MSE Seminar Series: Aaron Forster
Friday, December 6, 2013
1:00 p.m.-2:00 p.m.
Room 2108, Chemical and Nuclear Engineering Bldg
Scratch and Mar Resistance in Coatings via Microstcratch and Optical Scattering Metrologies
Aaron M. Forster
Materials Research Engineer, Polymeric Materials Group
Materials and Structural Systems Division
Scratch and mar resistance is important for the performance of coatings and composites used as a glossy protective layer in consumer products. These products include a wide range of material systems including crosslinked polyurethane and epoxy coatings for wood floors and automotive paints to semicrystalline polyvinylidene fluoride (PVDF) coatings for exterior architectural applications. The coatings are expected to remain damage free by resisting environmental and wear damage over the lifetime of the product. Creating a material that both resists all scratch damage, but meets optical clarity requirements is not trivial. The formulator is required to balance stiffness, hardness, and viscoelasticity to optimize physical properties, while maintaining optical properties. This is a daunting task for a formulator without the tools to assess scratch resistance in a quantifiable manner.
There are two challenges in the assessment of scratch and mar resistance in coatings. The first is the development of a repeatable methodology to induce damage at the surface of a coating. The second is a reliable methodology to quantify scratch visibility as a function of damage. NIST has developed a methodology that addresses both challenges and is applicable to a variety of material systems. This talk will describe this methodology and provide examples of the role coating properties play in scratch visibility. A model epoxy will used to demonstrate the connection between viscoelastic properties of the network and scratch damage. A semicrystalline PVDF will be used to demonstrate the impact of semi-crystalline microstructure on visibility.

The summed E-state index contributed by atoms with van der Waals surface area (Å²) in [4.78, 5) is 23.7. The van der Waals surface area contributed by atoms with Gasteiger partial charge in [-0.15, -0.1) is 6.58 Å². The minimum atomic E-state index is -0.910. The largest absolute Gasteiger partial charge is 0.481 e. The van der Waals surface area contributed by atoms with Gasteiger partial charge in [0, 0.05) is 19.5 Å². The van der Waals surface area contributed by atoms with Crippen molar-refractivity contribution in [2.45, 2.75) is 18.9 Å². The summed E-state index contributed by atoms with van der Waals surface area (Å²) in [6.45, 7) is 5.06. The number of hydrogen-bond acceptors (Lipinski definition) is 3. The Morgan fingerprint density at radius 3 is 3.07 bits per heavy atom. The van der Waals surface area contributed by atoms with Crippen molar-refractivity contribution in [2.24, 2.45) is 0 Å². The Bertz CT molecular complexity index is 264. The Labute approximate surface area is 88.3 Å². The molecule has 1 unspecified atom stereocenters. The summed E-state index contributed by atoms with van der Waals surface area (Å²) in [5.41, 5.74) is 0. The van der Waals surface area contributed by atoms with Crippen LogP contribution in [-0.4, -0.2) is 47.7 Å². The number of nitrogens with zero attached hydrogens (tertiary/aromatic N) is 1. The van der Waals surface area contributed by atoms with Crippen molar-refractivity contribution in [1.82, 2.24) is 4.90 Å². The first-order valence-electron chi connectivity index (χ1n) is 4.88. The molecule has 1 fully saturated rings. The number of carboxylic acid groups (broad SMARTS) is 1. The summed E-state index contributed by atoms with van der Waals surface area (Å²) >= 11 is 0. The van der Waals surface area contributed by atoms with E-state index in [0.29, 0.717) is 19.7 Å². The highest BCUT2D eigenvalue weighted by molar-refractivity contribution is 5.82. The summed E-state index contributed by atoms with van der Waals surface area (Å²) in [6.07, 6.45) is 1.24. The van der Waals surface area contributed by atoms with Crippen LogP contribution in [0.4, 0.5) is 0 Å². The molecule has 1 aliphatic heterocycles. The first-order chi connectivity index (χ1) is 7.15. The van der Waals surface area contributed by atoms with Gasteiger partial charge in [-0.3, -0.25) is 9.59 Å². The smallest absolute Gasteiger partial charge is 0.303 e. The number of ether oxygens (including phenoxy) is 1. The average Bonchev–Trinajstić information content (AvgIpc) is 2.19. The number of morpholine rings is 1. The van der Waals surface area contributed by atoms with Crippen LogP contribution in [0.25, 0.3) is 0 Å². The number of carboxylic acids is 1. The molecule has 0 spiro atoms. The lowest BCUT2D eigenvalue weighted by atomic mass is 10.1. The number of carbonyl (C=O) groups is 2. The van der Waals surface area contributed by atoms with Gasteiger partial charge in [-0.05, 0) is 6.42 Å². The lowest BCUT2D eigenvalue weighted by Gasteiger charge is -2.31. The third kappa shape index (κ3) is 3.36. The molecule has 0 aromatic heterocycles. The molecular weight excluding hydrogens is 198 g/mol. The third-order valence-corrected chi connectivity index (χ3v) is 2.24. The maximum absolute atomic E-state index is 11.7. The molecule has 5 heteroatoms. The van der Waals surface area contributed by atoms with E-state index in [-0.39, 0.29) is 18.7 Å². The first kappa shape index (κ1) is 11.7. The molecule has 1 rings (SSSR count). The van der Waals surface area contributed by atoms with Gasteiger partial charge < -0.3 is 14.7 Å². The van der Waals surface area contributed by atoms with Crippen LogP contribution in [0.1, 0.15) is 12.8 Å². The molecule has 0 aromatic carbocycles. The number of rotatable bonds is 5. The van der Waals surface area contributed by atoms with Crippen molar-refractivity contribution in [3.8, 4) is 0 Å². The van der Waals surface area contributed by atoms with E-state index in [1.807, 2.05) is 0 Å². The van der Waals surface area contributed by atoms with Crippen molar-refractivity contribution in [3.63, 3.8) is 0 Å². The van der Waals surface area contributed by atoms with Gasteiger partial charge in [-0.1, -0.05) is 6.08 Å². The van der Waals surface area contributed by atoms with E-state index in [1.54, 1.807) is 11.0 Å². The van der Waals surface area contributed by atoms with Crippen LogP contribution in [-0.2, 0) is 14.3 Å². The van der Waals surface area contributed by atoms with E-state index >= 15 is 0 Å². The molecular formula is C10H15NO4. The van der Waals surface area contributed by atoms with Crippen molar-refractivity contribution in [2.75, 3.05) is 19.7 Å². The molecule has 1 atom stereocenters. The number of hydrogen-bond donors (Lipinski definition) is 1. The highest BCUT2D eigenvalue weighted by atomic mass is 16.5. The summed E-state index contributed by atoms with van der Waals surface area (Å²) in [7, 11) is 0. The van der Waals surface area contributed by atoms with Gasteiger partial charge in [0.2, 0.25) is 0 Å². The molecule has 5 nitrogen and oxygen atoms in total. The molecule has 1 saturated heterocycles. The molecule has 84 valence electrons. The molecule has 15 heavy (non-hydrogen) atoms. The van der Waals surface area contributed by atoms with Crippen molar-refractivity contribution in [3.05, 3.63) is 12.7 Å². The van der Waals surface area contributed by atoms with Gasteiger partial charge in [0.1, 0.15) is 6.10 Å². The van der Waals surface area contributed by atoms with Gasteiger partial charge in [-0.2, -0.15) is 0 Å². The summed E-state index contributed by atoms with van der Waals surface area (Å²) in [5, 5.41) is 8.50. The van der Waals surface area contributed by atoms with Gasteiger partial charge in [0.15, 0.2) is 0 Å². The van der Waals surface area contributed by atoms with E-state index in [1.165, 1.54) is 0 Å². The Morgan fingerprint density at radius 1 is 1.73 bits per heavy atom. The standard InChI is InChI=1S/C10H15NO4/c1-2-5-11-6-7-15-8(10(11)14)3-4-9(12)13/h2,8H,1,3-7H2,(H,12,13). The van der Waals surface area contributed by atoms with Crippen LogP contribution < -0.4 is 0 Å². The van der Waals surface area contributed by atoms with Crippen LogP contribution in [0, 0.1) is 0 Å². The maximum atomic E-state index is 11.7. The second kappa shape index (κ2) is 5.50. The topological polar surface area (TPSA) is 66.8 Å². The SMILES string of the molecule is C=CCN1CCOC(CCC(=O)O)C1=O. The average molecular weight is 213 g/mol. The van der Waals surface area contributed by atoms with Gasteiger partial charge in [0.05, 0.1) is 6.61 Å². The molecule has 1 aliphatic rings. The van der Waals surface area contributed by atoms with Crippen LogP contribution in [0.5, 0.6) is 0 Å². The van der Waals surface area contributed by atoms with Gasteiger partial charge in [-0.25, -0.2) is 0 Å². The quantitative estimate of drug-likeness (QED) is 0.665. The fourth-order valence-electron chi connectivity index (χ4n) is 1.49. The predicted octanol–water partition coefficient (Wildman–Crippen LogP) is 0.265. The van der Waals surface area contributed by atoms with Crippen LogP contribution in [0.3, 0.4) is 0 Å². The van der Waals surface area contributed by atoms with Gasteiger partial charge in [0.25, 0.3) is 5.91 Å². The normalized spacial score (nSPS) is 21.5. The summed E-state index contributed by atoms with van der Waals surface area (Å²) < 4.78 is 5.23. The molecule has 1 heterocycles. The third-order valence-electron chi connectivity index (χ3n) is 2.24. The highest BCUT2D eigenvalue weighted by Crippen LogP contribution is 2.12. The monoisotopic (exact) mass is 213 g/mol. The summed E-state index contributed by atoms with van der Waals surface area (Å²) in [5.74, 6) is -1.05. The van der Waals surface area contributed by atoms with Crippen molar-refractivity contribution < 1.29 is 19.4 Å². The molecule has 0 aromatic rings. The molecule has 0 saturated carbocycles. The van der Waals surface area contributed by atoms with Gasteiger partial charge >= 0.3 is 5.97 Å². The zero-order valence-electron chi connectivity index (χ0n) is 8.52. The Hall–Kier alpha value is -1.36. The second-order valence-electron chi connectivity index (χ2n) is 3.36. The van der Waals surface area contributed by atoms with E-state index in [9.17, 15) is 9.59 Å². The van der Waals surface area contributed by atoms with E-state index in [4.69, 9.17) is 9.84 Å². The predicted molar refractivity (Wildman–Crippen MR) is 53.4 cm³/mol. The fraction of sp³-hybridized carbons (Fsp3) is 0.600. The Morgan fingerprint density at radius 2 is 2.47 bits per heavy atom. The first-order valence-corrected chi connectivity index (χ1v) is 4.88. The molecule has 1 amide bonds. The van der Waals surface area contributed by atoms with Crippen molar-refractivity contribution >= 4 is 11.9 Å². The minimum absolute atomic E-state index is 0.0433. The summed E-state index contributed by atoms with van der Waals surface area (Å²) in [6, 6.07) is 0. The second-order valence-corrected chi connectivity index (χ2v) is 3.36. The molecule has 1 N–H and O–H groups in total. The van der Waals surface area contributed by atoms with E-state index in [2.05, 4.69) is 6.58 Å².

About the Speaker
Dr. Forster received his doctorate in Chemical Engineering from Clemson University in 2002. After school, he worked on combinatorial methods for surface adhesion measurements as an NRC post-doctoral research in the Polymers Division at NIST. He joined the staff at the National Institute of Standards and Technology in 2005 working in the Polymeric Materials Group of the Building and Fire Research Laboratory. The Polymeric Materials Group has focused on the development of metrologies and instruments to accelerate environmental and wear degradation of polymer coatings and composites in support of more accurate service life prediction models. Dr. Forster was a co-director of the Polymer Interface Consortium at NIST. This consortium of seven companies developed a suite of metrologies utilizing indentation, confocal microscopy, Raman spectroscopy, and surface light scattering to quantify the impact of microstructure, chemistry, and scratch conditions on the visibility of scratch damage. Dr. Forster has worked with ASME to develop a research and development roadmap for the acceptance of large diameter polyethylene pipe in safety critical water cooling applications for nuclear power plants. This roadmap led to the application of Coherent Anti-stokes Raman Spectroscopy to investigate the crystalline morphology of bimodal polyethyelene resins used in pipes. Dr. Forster is addressing gaps within this roadmap by using cohesive zone crack models for the durability of polyethylene fusion joints. Recently, Dr. Forsters research group is utilizing the conductive properties of carbon nanotube networks to measure damage tolerance in hybrid carbon nanotube fiber composites.